Ok, so my uni holidays are coming up so my time to ride will be greatly increased and as a result I want to do a bit of commuting to and from work. Well I work both tuesday nights and 9-5 at my other job basically whatever weekday I want but it means I'd be riding during peak hour mornings and afternoons and also riding late at night. Oh and for the time being, I'll be riding my mountain bike, but I'm not fussed about lack of speed because of the amount of spare time I'll have...
Anyway, because of where I live I have to drive half way and then commute and I have to go from around beecroft/pennant hills area to the city. I'm wondering where are good routes to go such as M2 or victoria rd or epping rd or wherever, keeping in mind I'd rather safer routes with less cars as I won't be riding fast. Should I also park at somewhere like cheltenham and ride in or somewhere closer to the city as I'm really unsure as to what the distances are yet. My reasoning for around cheltenham area is just that from about the start of the M2 on Beecroft Road the traffic is ridiculous so it'd be great to park before that and just right on past. But ideally I'd be looking at starting maybe 15-20km ride each way and increase it from there as my fitness isn't too bad at the moment because I regularly ride off road for ~30kms abot 2-3 times a week already.
Oh and also I have no idea in regards to safety laws besides wearing a helmet. Anything else I'd need? Also, what's the minimum amount of tools and equipment for my bike I'd need incase of something going wrong with my bike?
Advice on this is hugely appreciated
Mmm, thats a tough one. I know the roads into the city from Gladesville bridge or Chatswood and the road from and including Gladesville bridge is better than they are from Gladesville. What I don't know is the roads from Pennant Hills to these locations. Theres a rider whose working in the same building as me in my current location of North Sydney who lives is Ryde and she cycles south over the harbor bridge and then west to Gladesville.
Now the route from Gladesville bridge is to follow the official bike route thru Droymone and then go over Ironcove bridge on the bike path. When you get to the end, you go down the stairs and under the bridge and then ride thru the park to a minor road in the former Rozelle hospital, you turn left up the hill and ride upto Cecily st, down Cecily st and left onto Lillyfield rd. Theres a back street shortcut half way down Cecily st, so check the map, avoids a hill. Lillyfield rd to the end and over the foot bridge at white bay and onto Anzac bridge.
Fixie riders never freewheel
I know the direct route by road to gladesville bridge as I drive it everyday. I would go from epping station and just follow blaxland rd down to victoria rd and then go along victoria to gladesville. I'm just unsure of any other paths for safety reasons and also the distance I'd be looking at. I actually drive through ryde so I'd be interested to know which way that rider in your building goes.
I don't know by memory, but does the bike path from gladesville bridge to iron cove bridge just follow victoria rd? I know some of the backstreets to the left of victoria rd when driving to the city as I drive there during morning peak hour because it's a lot faster. However, I'll keep an eye out for the bike path when i drive tomorrow.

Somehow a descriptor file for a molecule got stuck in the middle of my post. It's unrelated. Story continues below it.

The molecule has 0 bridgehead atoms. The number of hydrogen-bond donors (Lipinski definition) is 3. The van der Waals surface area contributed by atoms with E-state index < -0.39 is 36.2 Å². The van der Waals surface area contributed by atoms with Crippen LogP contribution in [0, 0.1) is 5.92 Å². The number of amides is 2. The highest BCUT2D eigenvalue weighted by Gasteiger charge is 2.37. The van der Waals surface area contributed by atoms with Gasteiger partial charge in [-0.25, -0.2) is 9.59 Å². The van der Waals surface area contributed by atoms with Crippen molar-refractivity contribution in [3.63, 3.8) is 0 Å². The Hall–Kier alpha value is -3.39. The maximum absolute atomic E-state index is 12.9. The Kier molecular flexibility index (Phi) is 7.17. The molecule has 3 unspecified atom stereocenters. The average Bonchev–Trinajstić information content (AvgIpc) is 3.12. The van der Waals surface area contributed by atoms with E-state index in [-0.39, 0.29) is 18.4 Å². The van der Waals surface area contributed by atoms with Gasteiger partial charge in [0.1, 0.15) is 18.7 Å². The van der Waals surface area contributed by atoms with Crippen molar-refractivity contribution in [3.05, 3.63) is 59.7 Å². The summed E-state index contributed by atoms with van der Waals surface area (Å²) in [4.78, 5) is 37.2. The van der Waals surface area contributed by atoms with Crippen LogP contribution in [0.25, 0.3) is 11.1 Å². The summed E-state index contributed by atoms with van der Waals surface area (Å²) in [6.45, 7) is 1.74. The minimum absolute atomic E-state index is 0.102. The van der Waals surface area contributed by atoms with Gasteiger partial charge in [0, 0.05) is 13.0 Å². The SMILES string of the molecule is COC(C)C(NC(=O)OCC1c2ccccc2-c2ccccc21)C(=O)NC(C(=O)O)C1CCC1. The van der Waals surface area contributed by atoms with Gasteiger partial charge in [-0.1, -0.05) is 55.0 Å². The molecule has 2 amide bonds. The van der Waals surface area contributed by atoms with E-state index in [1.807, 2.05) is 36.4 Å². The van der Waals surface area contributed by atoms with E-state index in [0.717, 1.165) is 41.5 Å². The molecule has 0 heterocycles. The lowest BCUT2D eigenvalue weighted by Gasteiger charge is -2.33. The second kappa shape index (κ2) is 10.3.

Hmmm maybe I'll start at the city side of gladesville bridge first just to get used to commuting although the ride just to the city (either near wynyard station or sydney uni) isn't that far at all.
I think I know a few backroads that run to the side of the suburb before gladesville bridge (can't remember the name but might even be gladesville ) so maybe I'll check them out with my brother one weekend.
check out these
Inner west bike map
RTA sydney routes
bikely sydney bike maps
Just a warning on the bikley maps, different riders have different opinions on whats ok to ride and whats not.
Now, the route thru Drummoyne, is the back streets between Victorial road and the Harbour. Its sign posted, but check out the RTA maps, it must be there. The second half is clearly seen on the innerwest bike map. You can also see the Cecily st diversion.
Fixie riders never freewheel
The crash hat is all you need though the brighter your clothing without feeling like a complete git the better - drivers don't always look but it pays to help them see you if they do.
Tools. This depends on your bike to a large extent.
You will need everything to fix a flat and I'd suggest a spare tube plus a puncture repair kit - the spare tube because that's so much better than mucking about with repairs on the side of the road but a puncture repair kit as well because they are both cheap and small so the added layer of protection is easy to get. You'll need three tyre levers, a good pump (lots of mini-pumps that bolt on under a drink holder) and whatever is needed to get a wheel off. You don't have to remove a wheel to fix a flat so if you've got nuts rather than quick release hubs, you don't have to carry a spanner though this makes it impossible to change your tube.
Now, get out your trusty allen key set and go to every allen key'd bolt on the bike - place the appropriate allen key to one side. Once you've gone to every bolt on the bike, have a look at your collection of allen keys - there'll probably only be three or four and you should be able to buy a cheap set with just those. Carry them.
Now go over everything else that turns on the bike. Seat bolts for example. Get the appropriate tool and put it in a pile. Once you've covered everything, make a few decisions. For example, to commute in the city, you don't need a half inch spanner to tighten the seat or a spoke key however, you might want to include them on a ten day tour into the boondocks.
You'll need a small screwdriver for derailleur adjustments, but I do them with my pocket knife which is always in my pocket.